I don’t know what name to give to this post!

December 21 came and went and the world did not end. and yet 2012 left most of us feeling numb, pained and frustrated by the violence. This violence is not new, our response to it was. The response was unprecedented and while I felt good that we responded, I do hope that we persevere and sustain the movement.

What I would like to write about is about violence done by us, the near and dear ones … us, who are supposed to protect the children. Day in and day out we are senstitized by the news coverage. Be it in print and through other media about violence on children, women and the weak. And, not just by the men, also by women, by mothers.

Every day there is at least one news report or the other in the newspapers about mothers’ killing their children before taking their own lives, as though the children are an extension of them. As though because they have given birth, they have the absolute right to kill the children because they wish to end their lives. This is violence too and done by the most intimate relationship that a child experiences in the first few years of her life. While there may be circumstances that drive the women to take their own lives, I have often wondered whether they even considered the rights for their children to live.

Similarly are the stories of home where the mother or the significant others are treated with disrespect and violence. Violence is often not physical; disrespect, ridicule and lack of mutuality at home often creates a constructed reality which says “disrespect and violence is ok – for it comes from people who love us or it comes from people against who, we are helpless”.

Home remains the primary socialisation space for most children even till date and if children experience their mothers, sisters and brothers being violated, this is the message they grow up with is that ‘violence in any form is acceptable”.

If we wish to bring in any change, let every mother (and I am specifying mothers here because I believe they have a huge responsibility here) teach their children:

1. to respect their body as a sexual being and not as instruments for subjugation.
2. to raise their voice against touch that they don’t like, even if it is “harmless”.
3. that rape is a violent crime against them and it is not linked to their honour or izzat.
4. that their sense of self worth is not correlated to the violence done to them.
5. that any kind of violence done against them is unacceptable irrespective of its source
6. that any kind of violence done by them onto others (unless it is in self defence) is unacceptable.
7. that freedom comes with responsibility and accountability towards self and towards others.
8. that girls are not burdens of the family – they are equal members with equal rights
9. that boys are not carriers and holders of heritage alone, so are the girls.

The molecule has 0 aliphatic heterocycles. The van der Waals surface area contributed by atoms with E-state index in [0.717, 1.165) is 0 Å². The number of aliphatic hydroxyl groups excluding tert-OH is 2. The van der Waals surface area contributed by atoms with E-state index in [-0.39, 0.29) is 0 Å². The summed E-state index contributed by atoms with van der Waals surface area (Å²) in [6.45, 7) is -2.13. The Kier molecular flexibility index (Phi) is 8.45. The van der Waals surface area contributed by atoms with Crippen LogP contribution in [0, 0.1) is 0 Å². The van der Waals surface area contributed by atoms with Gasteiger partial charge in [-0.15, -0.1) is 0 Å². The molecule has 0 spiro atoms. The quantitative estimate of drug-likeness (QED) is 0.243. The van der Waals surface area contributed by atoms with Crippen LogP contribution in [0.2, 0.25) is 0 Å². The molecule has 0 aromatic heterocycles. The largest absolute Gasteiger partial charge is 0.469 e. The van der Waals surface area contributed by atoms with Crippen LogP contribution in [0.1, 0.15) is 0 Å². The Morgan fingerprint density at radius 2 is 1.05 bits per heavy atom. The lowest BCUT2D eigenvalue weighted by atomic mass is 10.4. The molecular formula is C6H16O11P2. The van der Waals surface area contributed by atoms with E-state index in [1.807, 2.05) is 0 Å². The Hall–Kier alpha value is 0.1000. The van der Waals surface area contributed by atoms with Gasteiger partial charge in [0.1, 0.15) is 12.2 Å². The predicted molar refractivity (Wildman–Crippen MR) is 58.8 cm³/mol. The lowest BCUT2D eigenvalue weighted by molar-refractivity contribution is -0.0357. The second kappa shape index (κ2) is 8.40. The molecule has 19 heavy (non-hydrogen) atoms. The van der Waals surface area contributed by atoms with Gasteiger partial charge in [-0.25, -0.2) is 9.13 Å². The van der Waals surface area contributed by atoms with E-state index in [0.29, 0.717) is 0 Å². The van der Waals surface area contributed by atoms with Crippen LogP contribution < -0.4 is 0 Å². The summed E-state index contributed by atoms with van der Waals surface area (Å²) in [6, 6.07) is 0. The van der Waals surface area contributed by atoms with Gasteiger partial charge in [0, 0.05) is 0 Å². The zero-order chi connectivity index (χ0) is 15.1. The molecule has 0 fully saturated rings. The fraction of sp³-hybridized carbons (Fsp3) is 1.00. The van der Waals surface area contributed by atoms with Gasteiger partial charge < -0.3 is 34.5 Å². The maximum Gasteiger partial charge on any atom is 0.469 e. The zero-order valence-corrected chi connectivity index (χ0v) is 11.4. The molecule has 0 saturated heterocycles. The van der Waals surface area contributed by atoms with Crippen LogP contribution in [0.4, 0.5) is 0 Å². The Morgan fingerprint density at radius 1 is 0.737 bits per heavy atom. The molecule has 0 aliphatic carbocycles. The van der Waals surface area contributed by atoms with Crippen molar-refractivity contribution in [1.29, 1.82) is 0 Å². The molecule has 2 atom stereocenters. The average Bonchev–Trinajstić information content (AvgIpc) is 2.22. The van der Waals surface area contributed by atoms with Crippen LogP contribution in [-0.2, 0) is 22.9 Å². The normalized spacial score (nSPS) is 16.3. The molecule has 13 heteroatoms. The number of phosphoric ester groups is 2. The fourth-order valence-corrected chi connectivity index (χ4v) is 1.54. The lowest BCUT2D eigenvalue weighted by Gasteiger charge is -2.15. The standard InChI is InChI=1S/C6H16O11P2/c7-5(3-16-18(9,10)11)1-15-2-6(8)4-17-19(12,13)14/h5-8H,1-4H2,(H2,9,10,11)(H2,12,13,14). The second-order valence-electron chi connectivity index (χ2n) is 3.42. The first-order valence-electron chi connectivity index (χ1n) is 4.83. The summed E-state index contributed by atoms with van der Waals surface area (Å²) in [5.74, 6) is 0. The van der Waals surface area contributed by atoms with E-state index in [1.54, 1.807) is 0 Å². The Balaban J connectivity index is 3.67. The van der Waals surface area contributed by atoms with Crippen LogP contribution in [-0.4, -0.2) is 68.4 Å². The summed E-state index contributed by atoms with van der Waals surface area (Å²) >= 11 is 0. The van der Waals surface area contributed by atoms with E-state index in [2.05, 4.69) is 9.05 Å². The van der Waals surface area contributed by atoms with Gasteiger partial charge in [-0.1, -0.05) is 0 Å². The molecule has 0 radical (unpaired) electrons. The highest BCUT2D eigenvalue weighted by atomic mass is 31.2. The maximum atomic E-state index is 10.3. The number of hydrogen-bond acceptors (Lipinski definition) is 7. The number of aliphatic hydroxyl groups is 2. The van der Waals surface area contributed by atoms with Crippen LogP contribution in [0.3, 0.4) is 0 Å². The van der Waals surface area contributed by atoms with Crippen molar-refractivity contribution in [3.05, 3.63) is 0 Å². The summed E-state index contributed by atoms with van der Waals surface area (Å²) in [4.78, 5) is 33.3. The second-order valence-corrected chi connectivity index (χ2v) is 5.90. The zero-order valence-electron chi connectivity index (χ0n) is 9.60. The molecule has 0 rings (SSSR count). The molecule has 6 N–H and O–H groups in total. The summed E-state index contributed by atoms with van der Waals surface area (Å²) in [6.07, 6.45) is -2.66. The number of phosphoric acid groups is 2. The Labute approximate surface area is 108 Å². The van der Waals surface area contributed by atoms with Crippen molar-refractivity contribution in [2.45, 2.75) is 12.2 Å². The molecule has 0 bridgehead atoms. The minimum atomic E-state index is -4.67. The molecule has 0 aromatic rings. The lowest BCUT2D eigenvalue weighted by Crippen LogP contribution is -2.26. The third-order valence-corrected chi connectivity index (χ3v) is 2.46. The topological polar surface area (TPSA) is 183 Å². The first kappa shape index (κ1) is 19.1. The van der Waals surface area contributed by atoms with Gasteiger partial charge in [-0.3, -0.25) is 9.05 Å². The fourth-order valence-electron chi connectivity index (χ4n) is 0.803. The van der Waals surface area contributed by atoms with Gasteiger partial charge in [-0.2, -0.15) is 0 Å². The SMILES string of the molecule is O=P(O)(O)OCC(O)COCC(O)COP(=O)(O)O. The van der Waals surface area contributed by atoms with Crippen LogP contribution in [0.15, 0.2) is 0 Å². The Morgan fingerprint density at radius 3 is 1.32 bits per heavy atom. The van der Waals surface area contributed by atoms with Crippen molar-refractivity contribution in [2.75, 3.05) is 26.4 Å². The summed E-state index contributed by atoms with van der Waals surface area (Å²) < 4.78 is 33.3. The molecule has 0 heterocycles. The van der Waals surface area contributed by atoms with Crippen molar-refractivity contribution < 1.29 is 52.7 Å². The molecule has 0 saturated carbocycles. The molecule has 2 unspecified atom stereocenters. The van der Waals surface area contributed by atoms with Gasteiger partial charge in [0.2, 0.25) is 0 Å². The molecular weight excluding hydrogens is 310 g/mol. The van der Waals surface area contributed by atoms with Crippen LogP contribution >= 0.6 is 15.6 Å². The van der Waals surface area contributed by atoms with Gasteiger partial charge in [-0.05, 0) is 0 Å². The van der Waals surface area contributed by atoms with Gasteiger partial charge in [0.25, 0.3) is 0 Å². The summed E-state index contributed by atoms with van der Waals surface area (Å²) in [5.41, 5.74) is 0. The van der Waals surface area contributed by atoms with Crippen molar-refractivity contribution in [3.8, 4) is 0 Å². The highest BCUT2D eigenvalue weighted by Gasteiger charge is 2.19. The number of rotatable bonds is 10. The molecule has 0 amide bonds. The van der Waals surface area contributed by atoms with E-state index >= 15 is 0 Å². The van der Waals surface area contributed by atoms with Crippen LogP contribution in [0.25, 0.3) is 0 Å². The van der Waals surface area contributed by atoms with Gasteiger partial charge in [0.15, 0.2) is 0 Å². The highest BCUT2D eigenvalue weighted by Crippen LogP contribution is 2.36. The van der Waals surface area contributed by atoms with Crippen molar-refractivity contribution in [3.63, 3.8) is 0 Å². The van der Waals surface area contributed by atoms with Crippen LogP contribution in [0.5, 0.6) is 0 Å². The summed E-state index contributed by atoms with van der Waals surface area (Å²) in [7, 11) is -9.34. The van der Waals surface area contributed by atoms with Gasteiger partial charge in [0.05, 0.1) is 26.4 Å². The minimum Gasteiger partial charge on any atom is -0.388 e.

10. that it is their birthright to be born, to live, to be fed, to receive education and to be loved and
cherished as a human being in this world.

Let us change while we call for changes in legislation and procedures.

I live in Bangalore, India, and by profession, I am CEO of a consulting organization, an Organization Consultant and an Executive Coach. I write because I like writing my thoughts and reflections for me to review my life and the life as I see around myself. However, sometimes it makes sense to convey my thoughts to others and connect with others. Maybe it strikes a chord; may be it does not. My life has been my most outstanding teacher, which is why I like sharing my experiences, memories, encounters and other narratives that I build as I go along. I am interested in people, society, culture, ways of life, individual and collective narratives/stories as they lead us to discover each other as nothing else does. I also write about coaching, people's lives, culture, stories, mothering my daughter, believing in a feminine way of life, and most of all, believe that all politics starts from the self and personal convictions

4 thoughts on “I don’t know what name to give to this post!

  1. Very well put. Had to agree on all the points for indoctrination. Except one small point of quibble. “to respect their body as a sexual being and not as instruments for subjugation.” I think they should respect their body as something more than just a sexual being. A sexual being , yes, but also more. ( I mean a woman should have the freedom and the opportunity to enjoy a cool swim, a long trek or a night at the disco, dancing or a game of basketball or the pleasure of sunning herself on a beach – none of which may have much to do with her body as a sexual being.)


    • thank you Utkal. I agree. I was making a point. Also, what I meant by sexual being is that children should know that their bodies are not inanimate objects and that they own their bodies.


  2. Reading a post on your blog after a long time but what a post! As usual, you have put it all very crisply and lucidly across. We have a repsonsibility towards our children, especially our sons, to raise them to respect themselves and women. For often it is insecurity and low self esteem that makes the boys and men behave violently towards women. I have put some more views on this in my latest post. I would love to have your feedback on that one.


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